Although tables are often considered very basic and not exciting components for sighted users, it can be hard for assistive technology (AT) to deliver this information seamlessly for visually impaired users. To make information easy to digest, we included code that explicitly associated table cells with their headers. Without this association at the HTML code level, it would be challenging for someone using AT to understand the relevant data points in our tables – which would’ve been a failure of our main goal to be patient-first.

Account for Significant Mobile Changes

In addition, the design called for a few drastic changes between mobile and desktop. Some of these changes were inconsequential, while others called for us to do some very complex markup changes between device types. The best example of this is how we leveraged aria to dynamically update the markup of a sticky sidebar navigation into an accordion on mobile. The sheer number of page elements to account for, on top of ensuring responsiveness between devices, made mobile development a complex beast.

Properly Identify Landmarks

Finally, we wanted to ensure that each component was accessible, but also that the experience on the whole was as inclusive and informative as possible. To help non-sighted users get the same “bird’s eye view” that lets sighted users efficiently scan a page for information, we again used aria to provide proper roles and names for each type of navigation, search box, and section of each page.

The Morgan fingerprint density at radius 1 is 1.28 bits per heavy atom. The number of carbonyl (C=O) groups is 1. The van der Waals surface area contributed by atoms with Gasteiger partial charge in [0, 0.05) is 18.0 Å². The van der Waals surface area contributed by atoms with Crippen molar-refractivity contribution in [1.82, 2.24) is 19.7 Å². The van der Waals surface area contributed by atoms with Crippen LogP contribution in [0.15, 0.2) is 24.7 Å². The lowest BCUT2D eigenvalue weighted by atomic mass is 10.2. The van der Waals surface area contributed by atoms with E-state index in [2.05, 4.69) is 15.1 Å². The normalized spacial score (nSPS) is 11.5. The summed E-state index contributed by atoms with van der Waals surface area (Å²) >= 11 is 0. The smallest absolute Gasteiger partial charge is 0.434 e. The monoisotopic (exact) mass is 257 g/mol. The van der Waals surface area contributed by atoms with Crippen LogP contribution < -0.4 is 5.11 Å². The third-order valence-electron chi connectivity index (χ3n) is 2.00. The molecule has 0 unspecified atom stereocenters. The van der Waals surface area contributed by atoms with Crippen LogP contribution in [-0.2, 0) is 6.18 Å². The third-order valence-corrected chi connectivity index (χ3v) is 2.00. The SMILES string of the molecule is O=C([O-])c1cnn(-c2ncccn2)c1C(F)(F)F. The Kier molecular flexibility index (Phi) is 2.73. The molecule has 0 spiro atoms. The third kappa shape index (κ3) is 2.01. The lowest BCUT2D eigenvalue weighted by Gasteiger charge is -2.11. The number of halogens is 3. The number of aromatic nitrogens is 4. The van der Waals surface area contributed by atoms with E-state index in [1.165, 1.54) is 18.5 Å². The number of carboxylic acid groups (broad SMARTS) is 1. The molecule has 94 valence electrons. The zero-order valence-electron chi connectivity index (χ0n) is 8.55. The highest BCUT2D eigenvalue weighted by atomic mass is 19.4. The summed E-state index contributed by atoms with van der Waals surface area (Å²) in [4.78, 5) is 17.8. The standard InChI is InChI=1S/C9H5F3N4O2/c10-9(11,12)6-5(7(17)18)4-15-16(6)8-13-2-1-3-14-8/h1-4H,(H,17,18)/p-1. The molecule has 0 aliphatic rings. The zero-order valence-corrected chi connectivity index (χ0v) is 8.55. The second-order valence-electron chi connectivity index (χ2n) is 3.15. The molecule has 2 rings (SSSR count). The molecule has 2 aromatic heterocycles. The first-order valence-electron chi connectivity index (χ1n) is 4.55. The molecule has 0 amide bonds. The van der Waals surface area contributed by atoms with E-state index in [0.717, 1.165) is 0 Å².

User Testing

The web accessibility marketplace offers automated testing tools that scan a site for WCAG compliance, but these tools don’t check for usability or comprehension. That’s why it’s important to test your website with diverse users. Our partner Perkins Access conducted user testing with six users who had various disabilities and used different devices and assistive technology to access the website. The tests revealed usability issues such as a screen reader keyboard shortcut challenge, color contrast issue for a tabbed interface, and a confusing pause feature for an animation. We addressed each of these issues to resolve these pain points and improve usability for all users.

Key Takeaways on Web Accessibility

Accessibility isn’t a one-and-done activity. When creating an accessible digital experience, it’s important to take care to ensure best practices are upheld as needs and designs evolve and grow over time. We continue to work with Spaulding to improve the experience and make it more meaningful for all users.

Ultimately, accessibility is not a product or a checkpoint; it’s about methods and processes. Make it a priority topic in conversations with clients or customers, and continue to test for it regularly. Ingrain a culture of accessibility in your company or agency, because the journey isn’t over when the site launches.

Check out the full case study presentation to learn more about our accessibility considerations in the Spaulding Rehabilitation Network project, and contact us to start your accessibility audit today.